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Monday, March 4, 2013

Should You Teach Religion to Your Kids?


This essay was published in Ethika Politika.

Today, many atheists (not all, to be fair) have expressed the view that it’s wrong for parents to instill their religious beliefs in their children.  Chillingly, Richard Dawkins seems to go so far as to imply that the law should restrict parents from doing so:  “Maybe some children need to be protected from indoctrination by their own parents.”  This particular subset of the atheist community is quick to acknowledge our right to practice a religion - even if they find it silly or usually oppressive - while questioning our right to pass it on to our children.  However, only atheists who oppose both rights (or neither right) are being logically consistent, as I explain below.

One of our basic duties as parents is to protect our children from danger. We strive to ensure – through force, if necessary – that our children don’t ingest harmful substances, unbuckle their seatbelts while the car is moving, or take candy from strangers.  Although it would certainly be nice to persuade them through reason, alone, to avoid such dangerous acts, we wouldn’t hesitate to enforce our rules against their will if they found our rationale unconvincing, and no sane person would accuse us of “indoctrinating” or “forcing our beliefs” on them while doing so.  I can’t imagine being congratulated for my “tolerance” if I were to say, “You know, it’s a pity that my child doesn’t agree that unbuckling his seatbelt while I’m driving is dangerous, but it is a free country. Perhaps if we get in a wreck, he will conclude that I was right (assuming, of course, that he survives the experience of being hurled through the windshield and is capable of reflecting on the experience).”

If we assume, just for the sake of argument, that what our religion teaches is true, then we will recognize that the danger of not passing it on to our children may be incomparably greater than not teaching them to avoid taking candy from strangers.  What Dawkins and like-minded atheists suggest would make sense only if we assumed from the outset that our religious beliefs are false (which, of course, they do).  However, they claim to tolerate our right to assume the contrary, without realizing (or at least hoping that we won’t realize) that they contradict themselves by denying our right to instill these beliefs in our children - which most, if not all, religions, naturally require us to do.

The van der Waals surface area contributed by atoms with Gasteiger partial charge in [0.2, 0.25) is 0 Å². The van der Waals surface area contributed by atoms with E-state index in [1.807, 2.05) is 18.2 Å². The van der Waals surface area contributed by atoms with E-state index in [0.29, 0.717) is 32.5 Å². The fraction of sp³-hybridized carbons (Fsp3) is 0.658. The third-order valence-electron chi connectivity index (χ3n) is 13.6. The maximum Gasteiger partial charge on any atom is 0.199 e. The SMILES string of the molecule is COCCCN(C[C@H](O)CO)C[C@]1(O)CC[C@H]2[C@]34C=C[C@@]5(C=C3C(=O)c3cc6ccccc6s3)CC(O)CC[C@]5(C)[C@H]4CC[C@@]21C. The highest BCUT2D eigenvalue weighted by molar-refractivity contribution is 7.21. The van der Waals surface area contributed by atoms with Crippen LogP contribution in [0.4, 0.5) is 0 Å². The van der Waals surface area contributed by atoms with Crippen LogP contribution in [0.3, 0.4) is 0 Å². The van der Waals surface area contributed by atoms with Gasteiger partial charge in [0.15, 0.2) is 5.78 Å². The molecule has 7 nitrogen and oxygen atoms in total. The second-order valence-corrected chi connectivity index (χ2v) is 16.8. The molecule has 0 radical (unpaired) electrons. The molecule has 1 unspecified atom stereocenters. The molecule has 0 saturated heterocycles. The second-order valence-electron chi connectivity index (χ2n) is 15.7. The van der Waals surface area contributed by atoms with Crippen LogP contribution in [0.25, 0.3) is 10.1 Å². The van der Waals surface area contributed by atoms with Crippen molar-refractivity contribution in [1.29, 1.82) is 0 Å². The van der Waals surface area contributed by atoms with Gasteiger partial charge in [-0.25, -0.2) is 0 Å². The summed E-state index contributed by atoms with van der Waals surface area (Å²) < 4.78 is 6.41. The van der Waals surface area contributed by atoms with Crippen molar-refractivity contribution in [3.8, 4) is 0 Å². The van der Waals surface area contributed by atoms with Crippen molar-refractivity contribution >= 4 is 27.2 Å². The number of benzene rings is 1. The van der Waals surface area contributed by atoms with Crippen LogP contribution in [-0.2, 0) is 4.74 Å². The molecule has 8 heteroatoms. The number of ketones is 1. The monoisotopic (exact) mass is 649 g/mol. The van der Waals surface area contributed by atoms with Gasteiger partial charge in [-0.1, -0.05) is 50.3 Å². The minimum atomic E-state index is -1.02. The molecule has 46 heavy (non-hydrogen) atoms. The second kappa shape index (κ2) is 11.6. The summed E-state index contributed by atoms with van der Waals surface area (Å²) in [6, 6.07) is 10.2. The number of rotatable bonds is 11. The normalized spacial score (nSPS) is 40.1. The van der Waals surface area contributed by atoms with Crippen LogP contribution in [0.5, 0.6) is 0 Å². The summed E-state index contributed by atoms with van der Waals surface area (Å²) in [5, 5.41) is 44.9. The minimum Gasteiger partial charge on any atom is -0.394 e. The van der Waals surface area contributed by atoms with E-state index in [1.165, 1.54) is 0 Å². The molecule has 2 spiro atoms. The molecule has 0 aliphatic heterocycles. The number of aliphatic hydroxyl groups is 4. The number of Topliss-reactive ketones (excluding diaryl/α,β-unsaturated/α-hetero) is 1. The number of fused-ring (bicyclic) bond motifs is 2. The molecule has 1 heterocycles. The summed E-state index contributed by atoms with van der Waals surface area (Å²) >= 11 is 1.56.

Of course, if your child showed interest in other religious traditions or even questioned God’s existence, then attempting to suppress his curiosity may only add to the allure of heterodox ideas, as we’re often drawn to that which is forbidden.  But the religious parent who values such inquiry for its own sake, as if the outcome were immaterial to the child’s spiritual well-being, is better described as logically inconsistent than “open-minded” – he behaves no less absurdly than a parent who encourages his child to seek a second opinion on whether it’s okay to accept candy from a stranger. 

It’s also worth addressing the claim that the very act of teaching religion to our children evidences our own uncertainty about what we believe. “If you’re so sure that your religion is true,” I’ve heard it asked, “then why bother teaching it to your children? Shouldn't reason, alone, enlighten them to the truth of your religion?”  This view betrays an unduly high level of faith in one’s ability to reason his way to truth.  Even the smartest of us have been convinced to do moronic things. It also assumes that there’s nothing at stake in whether or not a child chooses to embrace his parents’ religion.  This argument, as well, rests on the a priori assumption that religious beliefs are nonsense.  Once this assumption is discarded, it should be clear enough that the desire to transmit our faith to our children has nothing to do with  religious doubt, but is rather an expression of our concern for their entire well-being.

In the final analysis, the only religion these particular atheists claim to tolerate is, in fact, a secular worldview that usurps the name of one’s religion.  Let’s not be fooled.